Bitcoin Payment Privacy: New Private Crypto Transaction Techniques Are Coming

The average person on the street might believe bitcoin is an anonymous, private type of money. Bitcoin, however, is one of the least private cryptocurrencies in the world. New technologies could change that.

Aaron van Wirdum at Bitcoin Magazine recently explored the issue of bitcoin as a “privacycoin”. Van Wirdum explains that bitcoin isn’t an anonymous currency, but that new technologies – like tumblers and other obfuscation techniques – can make bitcoin surprisingly private:

“Ever since its inception Bitcoin has never really been private. Although Satoshi Nakamoto’s white paper suggests privacy was a design goal of the protocol, government agencies, analytics companies and other interested parties — let’s call them “spies” — have ways to analyze the public blockchain and peer-to-peer network, to cluster Bitcoin addresses and tie them to IP addresses or other identifying information.”

This lack of privacy is seen as a problem by many. When you buy a 6 pack of beer with your credit card on a Tuesday afternoon, that transaction isn’t broadcasted to the world for everyone to see. On the bitcoin blockchain, anyone who knows your bitcoin address can track your purchase history.

With that in mind, van Wirdum highlights some of the ways we’ve been able to make bitcoin more private.

Bitcoin Payment Privacy New Crypto Transaction Techniques


TumbleBit was a highly-anticipated privacy solution for bitcoin. It’s a coin-mixing protocol that uses a centralized tumbler to create off-chain payment channels between participants in a mixing session.

These “mixing sessions” occur when all participants send coins and receive an equal number of different coins in return. You’re putting 10 BTC in and getting 10 BTC out. The 10 BTC you put in, however, have been split between 100 different participants, and you’ve received bitcoins from 100 different participants – at least, that’s the idea.

The purpose of solutions like TumbleBit and other bitcoin tumblers is to obfuscate the source of your bitcoins. If you received bitcoin from a known drug marketplace, for example, then you might want to obfuscate the source of your bitcoins.

TumbleBit is more legitimate than many other bitcoin tumblers on the internet today – many of which are shady, anonymous websites where you simply have to trust your bitcoin will be returned to you. TumbleBit was proposed by an academic research team from Boston University, George Mason University, and North Carolina State University.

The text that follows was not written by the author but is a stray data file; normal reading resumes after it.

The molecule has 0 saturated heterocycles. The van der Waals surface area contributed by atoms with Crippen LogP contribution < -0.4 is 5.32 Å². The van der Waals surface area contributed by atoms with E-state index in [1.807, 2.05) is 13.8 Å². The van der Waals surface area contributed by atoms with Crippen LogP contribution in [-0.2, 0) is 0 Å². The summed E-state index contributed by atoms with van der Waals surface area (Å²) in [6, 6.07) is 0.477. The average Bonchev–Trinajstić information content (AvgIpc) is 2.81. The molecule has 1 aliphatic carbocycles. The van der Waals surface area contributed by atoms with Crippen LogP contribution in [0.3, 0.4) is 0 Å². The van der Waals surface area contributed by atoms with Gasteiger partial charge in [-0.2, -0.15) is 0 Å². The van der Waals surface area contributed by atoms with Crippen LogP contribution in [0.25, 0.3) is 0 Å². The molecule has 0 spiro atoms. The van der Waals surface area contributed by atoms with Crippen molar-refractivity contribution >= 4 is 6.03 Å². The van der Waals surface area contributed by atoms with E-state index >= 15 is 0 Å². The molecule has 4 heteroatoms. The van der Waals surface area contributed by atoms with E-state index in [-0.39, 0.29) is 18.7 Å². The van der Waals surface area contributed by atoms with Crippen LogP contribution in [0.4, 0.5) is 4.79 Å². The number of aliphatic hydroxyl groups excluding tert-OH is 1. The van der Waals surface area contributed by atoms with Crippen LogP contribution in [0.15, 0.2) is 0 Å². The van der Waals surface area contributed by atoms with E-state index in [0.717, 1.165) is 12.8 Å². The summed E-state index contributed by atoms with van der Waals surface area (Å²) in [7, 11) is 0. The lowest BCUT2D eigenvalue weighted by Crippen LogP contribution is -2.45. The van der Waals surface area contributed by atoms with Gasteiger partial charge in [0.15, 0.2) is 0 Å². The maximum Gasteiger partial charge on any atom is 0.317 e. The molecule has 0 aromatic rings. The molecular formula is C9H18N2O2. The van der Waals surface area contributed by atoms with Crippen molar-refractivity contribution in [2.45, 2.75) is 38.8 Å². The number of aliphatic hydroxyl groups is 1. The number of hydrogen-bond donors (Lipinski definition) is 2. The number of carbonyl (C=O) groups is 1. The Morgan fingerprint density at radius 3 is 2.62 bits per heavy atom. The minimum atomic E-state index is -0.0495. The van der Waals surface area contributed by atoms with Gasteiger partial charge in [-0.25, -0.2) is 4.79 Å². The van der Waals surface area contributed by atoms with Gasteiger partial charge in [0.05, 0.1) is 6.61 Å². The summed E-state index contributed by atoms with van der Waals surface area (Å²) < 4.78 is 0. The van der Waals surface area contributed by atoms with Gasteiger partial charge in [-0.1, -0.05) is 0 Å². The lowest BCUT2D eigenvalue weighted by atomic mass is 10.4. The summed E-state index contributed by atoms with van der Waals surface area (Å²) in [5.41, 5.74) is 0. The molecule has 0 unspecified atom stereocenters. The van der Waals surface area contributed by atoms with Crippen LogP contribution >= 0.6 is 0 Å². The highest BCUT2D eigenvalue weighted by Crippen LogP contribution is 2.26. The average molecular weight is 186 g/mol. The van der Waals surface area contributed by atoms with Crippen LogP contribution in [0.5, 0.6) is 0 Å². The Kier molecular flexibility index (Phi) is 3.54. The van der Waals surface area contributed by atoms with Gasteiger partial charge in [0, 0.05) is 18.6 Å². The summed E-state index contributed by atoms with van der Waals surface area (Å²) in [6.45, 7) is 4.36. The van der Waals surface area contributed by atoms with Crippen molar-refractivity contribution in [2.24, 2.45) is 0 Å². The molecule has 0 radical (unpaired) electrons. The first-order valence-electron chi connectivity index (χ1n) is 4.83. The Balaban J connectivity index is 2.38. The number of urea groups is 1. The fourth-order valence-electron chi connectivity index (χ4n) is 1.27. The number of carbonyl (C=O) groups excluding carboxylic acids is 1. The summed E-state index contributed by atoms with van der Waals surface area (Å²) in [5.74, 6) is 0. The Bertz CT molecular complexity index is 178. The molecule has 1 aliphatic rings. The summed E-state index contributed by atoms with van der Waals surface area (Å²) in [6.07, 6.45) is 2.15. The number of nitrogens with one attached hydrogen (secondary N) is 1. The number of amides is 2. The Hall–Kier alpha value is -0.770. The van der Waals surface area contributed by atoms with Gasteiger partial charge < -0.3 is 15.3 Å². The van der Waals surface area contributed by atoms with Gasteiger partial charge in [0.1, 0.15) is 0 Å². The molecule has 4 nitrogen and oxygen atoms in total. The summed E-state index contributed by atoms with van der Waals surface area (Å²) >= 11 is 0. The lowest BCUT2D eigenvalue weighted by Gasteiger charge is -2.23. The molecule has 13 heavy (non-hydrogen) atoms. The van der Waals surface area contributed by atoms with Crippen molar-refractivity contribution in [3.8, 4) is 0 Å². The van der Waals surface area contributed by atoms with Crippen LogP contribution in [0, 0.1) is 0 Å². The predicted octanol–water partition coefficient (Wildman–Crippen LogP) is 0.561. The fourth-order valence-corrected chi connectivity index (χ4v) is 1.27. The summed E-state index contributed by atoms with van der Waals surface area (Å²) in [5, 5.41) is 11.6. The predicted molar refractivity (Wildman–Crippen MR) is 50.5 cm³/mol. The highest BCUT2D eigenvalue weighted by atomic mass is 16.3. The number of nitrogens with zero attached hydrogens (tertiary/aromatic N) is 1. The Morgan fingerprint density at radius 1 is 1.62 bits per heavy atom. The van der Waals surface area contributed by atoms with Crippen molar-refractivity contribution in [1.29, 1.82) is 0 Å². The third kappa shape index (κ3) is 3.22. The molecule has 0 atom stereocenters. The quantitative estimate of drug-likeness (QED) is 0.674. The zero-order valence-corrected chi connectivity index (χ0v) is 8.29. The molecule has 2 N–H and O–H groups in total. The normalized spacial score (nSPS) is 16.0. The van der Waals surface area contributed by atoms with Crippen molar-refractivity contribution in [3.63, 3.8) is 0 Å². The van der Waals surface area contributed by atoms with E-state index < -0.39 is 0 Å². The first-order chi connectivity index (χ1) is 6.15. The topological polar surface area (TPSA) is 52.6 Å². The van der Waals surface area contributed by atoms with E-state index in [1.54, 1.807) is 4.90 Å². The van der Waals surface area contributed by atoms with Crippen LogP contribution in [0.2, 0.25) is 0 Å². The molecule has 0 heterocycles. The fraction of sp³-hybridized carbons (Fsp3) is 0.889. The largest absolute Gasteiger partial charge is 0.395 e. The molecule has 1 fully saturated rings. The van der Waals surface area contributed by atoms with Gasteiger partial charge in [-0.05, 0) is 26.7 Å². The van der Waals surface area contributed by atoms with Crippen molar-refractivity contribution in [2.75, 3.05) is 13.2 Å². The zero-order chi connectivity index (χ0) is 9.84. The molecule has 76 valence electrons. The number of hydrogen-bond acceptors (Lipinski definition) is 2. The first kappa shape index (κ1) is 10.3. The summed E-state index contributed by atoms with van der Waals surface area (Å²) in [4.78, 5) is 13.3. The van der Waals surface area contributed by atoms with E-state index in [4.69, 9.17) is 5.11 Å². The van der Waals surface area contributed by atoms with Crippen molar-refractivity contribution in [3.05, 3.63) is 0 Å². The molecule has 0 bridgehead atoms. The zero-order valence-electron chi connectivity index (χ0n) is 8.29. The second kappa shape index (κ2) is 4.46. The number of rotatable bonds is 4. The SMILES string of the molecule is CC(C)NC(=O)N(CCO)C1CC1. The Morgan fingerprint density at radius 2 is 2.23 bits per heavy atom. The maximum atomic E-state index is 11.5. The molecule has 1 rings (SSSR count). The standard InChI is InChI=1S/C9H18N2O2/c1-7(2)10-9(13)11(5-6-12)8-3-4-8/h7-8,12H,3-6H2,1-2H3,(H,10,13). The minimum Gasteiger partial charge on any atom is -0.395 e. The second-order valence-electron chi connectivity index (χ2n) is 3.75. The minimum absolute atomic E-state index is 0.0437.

Today, TumbleBit is one of the more accessible tumblers available. Stratis’s Breeze bitcoin wallet, for example, was first released earlier this summer, and that wallet includes TumbleBit.

Chaumian CoinJoin And ZeroLink

CoinJoin was first proposed all the way back in 2013 by Bitcoin Core contributor Gregory Maxwell. The purpose of CoinJoin is to combine multiple transactions into a single larger transaction. The large on-chain transaction doesn’t include details of the receiving addresses or sending addresses.

CoinJoin works as long as the participants in the CoinJoin session are sending the same amount of coins. If everybody is sending 1 BTC to one recipient, for example, then CoinJoin makes it difficult to track where those coins came from and where they’re going. If one person is sending 100 BTC, however, and another person is sending 5 BTC, then it’s easy to see where the coins went based on the BTC received at the destination address.

There’s an improved CoinJoin protocol called Chaumian CoinJoin. Chaumian CoinJoin uses Chaumian blind signatures to verify unblinded addresses match with binded addresses. Users connect using a hidden connection protocol like Tor.

Today, Chaumian CoinJoin is finally accessible. Over four years after it was first proposed, Chaumian CoinJoin has been implemented into the privacy-focused Wasabi Wallet, which was just launched in beta.

A similarly privacy-focused wallet called Samourai Wallet also uses Chaumian CoinJoin to obfuscate the source of coins.


Stonewall doesn’t use CoinJoin, but it makes it look like it uses CoinJoin. The concept was first introduced by Samourai Wallet in May 2018.

Stonewall transactions seem like regular transactions. Bitcoin is sent from one person to another. However, Stonewall transactions use a unique strategy to obfuscate details. Here’s how van Wirdum explains it: